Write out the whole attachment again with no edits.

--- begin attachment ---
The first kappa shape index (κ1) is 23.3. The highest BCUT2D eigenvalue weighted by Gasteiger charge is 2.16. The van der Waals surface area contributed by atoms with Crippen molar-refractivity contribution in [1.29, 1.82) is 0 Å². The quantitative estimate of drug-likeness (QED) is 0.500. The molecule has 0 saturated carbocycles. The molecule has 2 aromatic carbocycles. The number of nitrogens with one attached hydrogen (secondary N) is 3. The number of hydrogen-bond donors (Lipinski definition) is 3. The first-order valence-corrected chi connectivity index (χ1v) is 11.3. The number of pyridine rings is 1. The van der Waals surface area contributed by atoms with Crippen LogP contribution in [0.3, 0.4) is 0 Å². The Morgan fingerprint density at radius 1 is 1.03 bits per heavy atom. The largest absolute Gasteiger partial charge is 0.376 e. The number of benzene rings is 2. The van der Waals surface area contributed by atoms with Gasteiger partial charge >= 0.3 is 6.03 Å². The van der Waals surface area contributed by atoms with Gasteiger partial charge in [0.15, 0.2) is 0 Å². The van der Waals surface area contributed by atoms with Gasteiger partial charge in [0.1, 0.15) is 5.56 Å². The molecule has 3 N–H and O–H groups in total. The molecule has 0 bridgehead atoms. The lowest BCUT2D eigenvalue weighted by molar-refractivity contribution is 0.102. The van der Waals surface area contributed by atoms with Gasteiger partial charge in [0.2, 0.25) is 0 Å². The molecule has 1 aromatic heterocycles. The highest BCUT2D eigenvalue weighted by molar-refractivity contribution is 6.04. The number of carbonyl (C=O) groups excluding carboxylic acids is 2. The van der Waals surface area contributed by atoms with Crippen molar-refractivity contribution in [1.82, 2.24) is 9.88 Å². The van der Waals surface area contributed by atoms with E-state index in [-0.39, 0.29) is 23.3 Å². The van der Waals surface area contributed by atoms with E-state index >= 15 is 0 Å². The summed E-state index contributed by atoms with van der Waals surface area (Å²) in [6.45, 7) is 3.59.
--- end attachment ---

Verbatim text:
The first kappa shape index (κ1) is 23.3. The highest BCUT2D eigenvalue weighted by Gasteiger charge is 2.16. The van der Waals surface area contributed by atoms with Crippen molar-refractivity contribution in [1.29, 1.82) is 0 Å². The quantitative estimate of drug-likeness (QED) is 0.500. The molecule has 0 saturated carbocycles. The molecule has 2 aromatic carbocycles. The number of nitrogens with one attached hydrogen (secondary N) is 3. The number of hydrogen-bond donors (Lipinski definition) is 3. The first-order valence-corrected chi connectivity index (χ1v) is 11.3. The number of pyridine rings is 1. The van der Waals surface area contributed by atoms with Crippen LogP contribution in [0.3, 0.4) is 0 Å². The Morgan fingerprint density at radius 1 is 1.03 bits per heavy atom. The largest absolute Gasteiger partial charge is 0.376 e. The number of benzene rings is 2. The van der Waals surface area contributed by atoms with Gasteiger partial charge >= 0.3 is 6.03 Å². The van der Waals surface area contributed by atoms with Gasteiger partial charge in [0.15, 0.2) is 0 Å². The van der Waals surface area contributed by atoms with Gasteiger partial charge in [0.1, 0.15) is 5.56 Å². The molecule has 3 N–H and O–H groups in total. The molecule has 0 bridgehead atoms. The lowest BCUT2D eigenvalue weighted by molar-refractivity contribution is 0.102. The van der Waals surface area contributed by atoms with Gasteiger partial charge in [0.2, 0.25) is 0 Å². The molecule has 1 aromatic heterocycles. The highest BCUT2D eigenvalue weighted by molar-refractivity contribution is 6.04. The number of carbonyl (C=O) groups excluding carboxylic acids is 2. The van der Waals surface area contributed by atoms with Crippen molar-refractivity contribution in [1.82, 2.24) is 9.88 Å². The van der Waals surface area contributed by atoms with E-state index in [-0.39, 0.29) is 23.3 Å². The van der Waals surface area contributed by atoms with E-state index >= 15 is 0 Å². The summed E-state index contributed by atoms with van der Waals surface area (Å²) in [6.45, 7) is 3.59.